64. 64. The benefits gained through SCM solutions Increased visibility Provide with some ways to see an aggregated view across the constituents of the Supply Chain. Companies have greater visibility into inventories (including suppliers inventories). Visibility combined with coordination and synchronization is the basic enabler to supply chain implementation. Increased reliability Companies can make accurate promises of availability to their customers. They can fulfill on those promises to get the goods into customer’s hands fast and at the lowest cost. Sept. 2001 Slide 65 Elee – Shanghai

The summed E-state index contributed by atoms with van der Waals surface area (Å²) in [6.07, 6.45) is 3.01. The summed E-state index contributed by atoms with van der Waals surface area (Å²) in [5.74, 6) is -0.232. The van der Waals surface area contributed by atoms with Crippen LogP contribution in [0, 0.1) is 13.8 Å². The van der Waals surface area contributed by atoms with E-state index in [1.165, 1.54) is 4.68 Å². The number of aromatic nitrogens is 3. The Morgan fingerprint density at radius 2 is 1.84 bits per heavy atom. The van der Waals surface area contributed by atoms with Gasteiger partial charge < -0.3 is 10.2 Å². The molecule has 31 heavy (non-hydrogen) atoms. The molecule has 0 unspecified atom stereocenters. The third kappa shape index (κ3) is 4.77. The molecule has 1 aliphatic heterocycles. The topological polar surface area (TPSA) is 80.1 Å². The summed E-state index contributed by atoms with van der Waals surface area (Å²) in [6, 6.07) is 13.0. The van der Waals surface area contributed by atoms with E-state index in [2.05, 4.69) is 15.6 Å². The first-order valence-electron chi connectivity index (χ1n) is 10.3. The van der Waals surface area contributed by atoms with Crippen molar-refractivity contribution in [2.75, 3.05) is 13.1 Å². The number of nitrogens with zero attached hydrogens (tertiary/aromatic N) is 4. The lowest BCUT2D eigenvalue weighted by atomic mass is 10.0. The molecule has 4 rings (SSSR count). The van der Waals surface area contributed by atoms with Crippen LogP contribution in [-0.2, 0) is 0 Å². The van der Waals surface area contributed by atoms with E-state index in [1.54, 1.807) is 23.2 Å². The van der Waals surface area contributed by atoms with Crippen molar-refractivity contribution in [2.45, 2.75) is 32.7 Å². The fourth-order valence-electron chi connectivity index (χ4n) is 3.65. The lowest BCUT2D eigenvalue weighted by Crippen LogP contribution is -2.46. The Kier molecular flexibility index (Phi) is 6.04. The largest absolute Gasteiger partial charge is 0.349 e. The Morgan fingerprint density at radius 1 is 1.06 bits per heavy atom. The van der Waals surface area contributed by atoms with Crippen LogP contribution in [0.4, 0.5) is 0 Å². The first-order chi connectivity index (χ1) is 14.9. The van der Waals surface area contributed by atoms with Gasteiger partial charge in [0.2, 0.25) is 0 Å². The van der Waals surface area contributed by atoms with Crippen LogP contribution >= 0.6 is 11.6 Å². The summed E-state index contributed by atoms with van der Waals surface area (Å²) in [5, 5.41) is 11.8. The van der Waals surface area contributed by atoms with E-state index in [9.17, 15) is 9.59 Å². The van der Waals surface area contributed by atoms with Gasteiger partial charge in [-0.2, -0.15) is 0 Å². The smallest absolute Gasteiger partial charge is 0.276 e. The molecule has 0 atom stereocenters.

65. 65. The benefits gained through SCM solutions Squeeze inefficiencies Through the efficient matching of supply and demand, one reduces obsolete or unwanted inventories deriving savings, energy savings, reduced pollution. Increase the velocity of business Information flows faster through the extended supply chain enabling faster response lead times inducing faster response time to customer requirements ….Savings and revenue improvements….. Sept. 2001 Slide 66 Elee – Shanghai
  66. 66. Why is the SMC so important? Effective management of the supply chain can lead to up to 5% cost decrease that has the same impact on profit as 30% increase in sales. Sept. 2001 Slide 67 Elee – Shanghai